In 1996 the Institute for Advanced Studies in Culture (named The Post-Modernity Project, at the time) joined forces with the Gallup Organization of Princeton, New Jersey, to conduct one of the most comprehensive surveys ever undertaken of American political culture. Based on 2,000 face-to-face interviews, each of which lasted over an hour, the Survey of American Political Culture provides a fascinating, empirically rich portrait of American public opinion. What follows are excerpts from the Executive Summary of the survey that focus on findings related to diversity and race.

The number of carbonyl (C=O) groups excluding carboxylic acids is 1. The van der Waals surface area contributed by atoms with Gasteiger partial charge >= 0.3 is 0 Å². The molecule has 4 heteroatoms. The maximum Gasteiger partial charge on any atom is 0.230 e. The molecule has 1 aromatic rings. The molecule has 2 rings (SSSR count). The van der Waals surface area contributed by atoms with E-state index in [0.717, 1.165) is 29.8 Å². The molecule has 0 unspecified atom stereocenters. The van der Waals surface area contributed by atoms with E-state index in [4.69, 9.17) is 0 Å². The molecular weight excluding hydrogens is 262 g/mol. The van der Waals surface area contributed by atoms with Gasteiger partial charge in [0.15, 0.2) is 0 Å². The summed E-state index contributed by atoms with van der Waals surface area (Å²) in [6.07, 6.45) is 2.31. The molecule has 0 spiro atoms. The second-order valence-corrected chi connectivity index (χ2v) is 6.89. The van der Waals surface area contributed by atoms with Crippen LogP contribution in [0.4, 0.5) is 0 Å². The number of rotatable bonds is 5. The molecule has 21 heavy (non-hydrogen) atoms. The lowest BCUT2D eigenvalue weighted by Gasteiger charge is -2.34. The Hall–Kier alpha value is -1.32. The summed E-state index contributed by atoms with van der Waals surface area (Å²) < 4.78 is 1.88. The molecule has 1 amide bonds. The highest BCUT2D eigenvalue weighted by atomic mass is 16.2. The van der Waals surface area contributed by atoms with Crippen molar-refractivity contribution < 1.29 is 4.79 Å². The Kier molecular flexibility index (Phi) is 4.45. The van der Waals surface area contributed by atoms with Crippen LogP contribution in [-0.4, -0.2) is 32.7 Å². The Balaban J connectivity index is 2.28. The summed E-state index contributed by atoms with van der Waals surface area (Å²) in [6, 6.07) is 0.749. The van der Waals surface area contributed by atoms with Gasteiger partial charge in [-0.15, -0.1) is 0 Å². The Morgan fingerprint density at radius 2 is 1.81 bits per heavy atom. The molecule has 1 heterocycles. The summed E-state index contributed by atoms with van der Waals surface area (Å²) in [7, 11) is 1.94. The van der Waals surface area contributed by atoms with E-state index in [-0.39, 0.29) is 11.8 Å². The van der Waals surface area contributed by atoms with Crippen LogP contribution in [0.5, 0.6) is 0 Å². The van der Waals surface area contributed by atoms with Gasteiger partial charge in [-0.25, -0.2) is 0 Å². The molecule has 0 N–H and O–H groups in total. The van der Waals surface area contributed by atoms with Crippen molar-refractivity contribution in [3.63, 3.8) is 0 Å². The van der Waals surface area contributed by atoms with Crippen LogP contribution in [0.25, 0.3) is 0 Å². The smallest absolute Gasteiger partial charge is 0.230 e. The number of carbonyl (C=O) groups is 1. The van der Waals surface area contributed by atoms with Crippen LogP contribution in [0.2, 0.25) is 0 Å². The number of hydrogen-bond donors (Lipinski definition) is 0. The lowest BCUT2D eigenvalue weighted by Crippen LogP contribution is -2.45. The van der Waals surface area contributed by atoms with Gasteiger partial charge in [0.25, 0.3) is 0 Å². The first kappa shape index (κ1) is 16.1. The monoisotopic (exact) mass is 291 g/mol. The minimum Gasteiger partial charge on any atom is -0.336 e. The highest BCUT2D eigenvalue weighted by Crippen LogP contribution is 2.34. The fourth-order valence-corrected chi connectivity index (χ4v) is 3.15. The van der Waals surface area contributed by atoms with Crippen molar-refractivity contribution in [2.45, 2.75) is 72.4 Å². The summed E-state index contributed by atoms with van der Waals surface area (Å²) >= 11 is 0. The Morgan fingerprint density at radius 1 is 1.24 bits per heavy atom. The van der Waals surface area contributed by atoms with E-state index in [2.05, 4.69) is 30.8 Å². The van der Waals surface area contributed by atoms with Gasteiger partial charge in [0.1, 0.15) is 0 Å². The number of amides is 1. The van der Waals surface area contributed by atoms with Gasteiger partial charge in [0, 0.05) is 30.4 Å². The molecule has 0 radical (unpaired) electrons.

Race in America, it is often observed, is a powder keg of incendiary difference. No one would deny that deep tensions exist. Surprisingly, however, the Survey of American Political Culture shows how much African Americans and whites, for example, agree with each other, at least on matters of political culture. On the whole, African Americans and whites are equally civic-minded and committed to both the American dream and the political system. They embrace middle-class morality at roughly the same levels, and almost the same level of religious commitment and traditional piety. Neither group is more or less pessimistic about America or American institutions, and neither group is more or less disaffected from the government or its leaders.